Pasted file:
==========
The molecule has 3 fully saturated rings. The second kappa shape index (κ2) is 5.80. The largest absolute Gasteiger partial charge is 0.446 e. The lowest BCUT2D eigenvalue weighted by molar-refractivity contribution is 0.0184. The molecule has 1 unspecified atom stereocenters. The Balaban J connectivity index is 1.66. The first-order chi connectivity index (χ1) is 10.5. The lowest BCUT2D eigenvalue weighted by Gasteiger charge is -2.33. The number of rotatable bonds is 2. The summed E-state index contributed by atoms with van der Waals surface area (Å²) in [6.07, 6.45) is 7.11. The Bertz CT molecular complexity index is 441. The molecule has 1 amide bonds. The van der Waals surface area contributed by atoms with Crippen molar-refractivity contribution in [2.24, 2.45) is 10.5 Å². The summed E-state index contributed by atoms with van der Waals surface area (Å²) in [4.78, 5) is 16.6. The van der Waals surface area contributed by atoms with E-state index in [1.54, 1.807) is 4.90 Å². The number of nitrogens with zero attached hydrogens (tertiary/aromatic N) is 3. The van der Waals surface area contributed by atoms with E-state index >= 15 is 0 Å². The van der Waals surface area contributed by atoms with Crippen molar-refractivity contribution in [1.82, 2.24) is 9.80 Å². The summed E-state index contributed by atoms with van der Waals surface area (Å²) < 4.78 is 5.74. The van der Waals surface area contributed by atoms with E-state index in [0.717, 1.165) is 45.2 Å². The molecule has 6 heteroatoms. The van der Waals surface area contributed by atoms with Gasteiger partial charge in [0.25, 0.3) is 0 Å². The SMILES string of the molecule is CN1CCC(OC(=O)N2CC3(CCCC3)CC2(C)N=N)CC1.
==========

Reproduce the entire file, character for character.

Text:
The molecule has 3 fully saturated rings. The second kappa shape index (κ2) is 5.80. The largest absolute Gasteiger partial charge is 0.446 e. The lowest BCUT2D eigenvalue weighted by molar-refractivity contribution is 0.0184. The molecule has 1 unspecified atom stereocenters. The Balaban J connectivity index is 1.66. The first-order chi connectivity index (χ1) is 10.5. The lowest BCUT2D eigenvalue weighted by Gasteiger charge is -2.33. The number of rotatable bonds is 2. The summed E-state index contributed by atoms with van der Waals surface area (Å²) in [6.07, 6.45) is 7.11. The Bertz CT molecular complexity index is 441. The molecule has 1 amide bonds. The van der Waals surface area contributed by atoms with Crippen molar-refractivity contribution in [2.24, 2.45) is 10.5 Å². The summed E-state index contributed by atoms with van der Waals surface area (Å²) in [4.78, 5) is 16.6. The van der Waals surface area contributed by atoms with E-state index in [1.54, 1.807) is 4.90 Å². The number of nitrogens with zero attached hydrogens (tertiary/aromatic N) is 3. The van der Waals surface area contributed by atoms with E-state index >= 15 is 0 Å². The van der Waals surface area contributed by atoms with Crippen molar-refractivity contribution in [1.82, 2.24) is 9.80 Å². The summed E-state index contributed by atoms with van der Waals surface area (Å²) < 4.78 is 5.74. The van der Waals surface area contributed by atoms with E-state index in [0.717, 1.165) is 45.2 Å². The molecule has 6 heteroatoms. The van der Waals surface area contributed by atoms with Gasteiger partial charge in [0.25, 0.3) is 0 Å². The SMILES string of the molecule is CN1CCC(OC(=O)N2CC3(CCCC3)CC2(C)N=N)CC1.